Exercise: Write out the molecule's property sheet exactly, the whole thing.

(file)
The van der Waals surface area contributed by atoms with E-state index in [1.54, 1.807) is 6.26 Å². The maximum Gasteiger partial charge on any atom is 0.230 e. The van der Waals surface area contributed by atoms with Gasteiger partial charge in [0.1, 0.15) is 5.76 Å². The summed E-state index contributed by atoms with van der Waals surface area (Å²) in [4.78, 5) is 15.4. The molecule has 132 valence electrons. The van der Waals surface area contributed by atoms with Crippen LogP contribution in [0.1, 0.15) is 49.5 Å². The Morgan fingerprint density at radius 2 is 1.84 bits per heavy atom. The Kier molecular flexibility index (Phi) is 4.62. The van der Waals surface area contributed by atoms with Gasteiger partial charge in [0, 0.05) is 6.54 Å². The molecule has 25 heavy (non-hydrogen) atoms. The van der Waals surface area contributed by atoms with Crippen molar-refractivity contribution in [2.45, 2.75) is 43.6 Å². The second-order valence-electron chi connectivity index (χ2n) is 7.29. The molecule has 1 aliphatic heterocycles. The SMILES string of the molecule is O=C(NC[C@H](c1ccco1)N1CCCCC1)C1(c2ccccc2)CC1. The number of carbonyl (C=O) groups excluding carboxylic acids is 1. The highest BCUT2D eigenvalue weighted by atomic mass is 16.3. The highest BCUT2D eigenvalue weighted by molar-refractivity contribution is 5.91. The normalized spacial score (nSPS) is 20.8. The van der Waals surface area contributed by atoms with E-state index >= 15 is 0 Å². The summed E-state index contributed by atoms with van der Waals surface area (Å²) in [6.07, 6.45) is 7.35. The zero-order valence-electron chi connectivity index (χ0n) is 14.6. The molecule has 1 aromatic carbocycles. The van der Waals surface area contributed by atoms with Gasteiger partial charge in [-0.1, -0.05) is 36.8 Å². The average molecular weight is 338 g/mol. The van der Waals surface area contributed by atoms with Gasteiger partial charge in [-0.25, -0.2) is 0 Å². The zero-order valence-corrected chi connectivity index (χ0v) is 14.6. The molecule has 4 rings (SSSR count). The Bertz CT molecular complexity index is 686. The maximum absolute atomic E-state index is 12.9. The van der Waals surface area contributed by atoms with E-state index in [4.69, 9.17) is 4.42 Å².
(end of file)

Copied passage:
The van der Waals surface area contributed by atoms with E-state index in [1.54, 1.807) is 6.26 Å². The maximum Gasteiger partial charge on any atom is 0.230 e. The van der Waals surface area contributed by atoms with Gasteiger partial charge in [0.1, 0.15) is 5.76 Å². The summed E-state index contributed by atoms with van der Waals surface area (Å²) in [4.78, 5) is 15.4. The molecule has 132 valence electrons. The van der Waals surface area contributed by atoms with Crippen LogP contribution in [0.1, 0.15) is 49.5 Å². The Morgan fingerprint density at radius 2 is 1.84 bits per heavy atom. The Kier molecular flexibility index (Phi) is 4.62. The van der Waals surface area contributed by atoms with Gasteiger partial charge in [0, 0.05) is 6.54 Å². The molecule has 25 heavy (non-hydrogen) atoms. The van der Waals surface area contributed by atoms with Crippen molar-refractivity contribution in [2.45, 2.75) is 43.6 Å². The second-order valence-electron chi connectivity index (χ2n) is 7.29. The molecule has 1 aliphatic heterocycles. The SMILES string of the molecule is O=C(NC[C@H](c1ccco1)N1CCCCC1)C1(c2ccccc2)CC1. The number of carbonyl (C=O) groups excluding carboxylic acids is 1. The highest BCUT2D eigenvalue weighted by atomic mass is 16.3. The highest BCUT2D eigenvalue weighted by molar-refractivity contribution is 5.91. The normalized spacial score (nSPS) is 20.8. The van der Waals surface area contributed by atoms with E-state index >= 15 is 0 Å². The summed E-state index contributed by atoms with van der Waals surface area (Å²) in [6.07, 6.45) is 7.35. The zero-order valence-electron chi connectivity index (χ0n) is 14.6. The molecule has 1 aromatic carbocycles. The van der Waals surface area contributed by atoms with Gasteiger partial charge in [-0.1, -0.05) is 36.8 Å². The average molecular weight is 338 g/mol. The van der Waals surface area contributed by atoms with Gasteiger partial charge in [-0.25, -0.2) is 0 Å². The zero-order valence-corrected chi connectivity index (χ0v) is 14.6. The molecule has 4 rings (SSSR count). The Bertz CT molecular complexity index is 686. The maximum absolute atomic E-state index is 12.9. The van der Waals surface area contributed by atoms with E-state index in [4.69, 9.17) is 4.42 Å².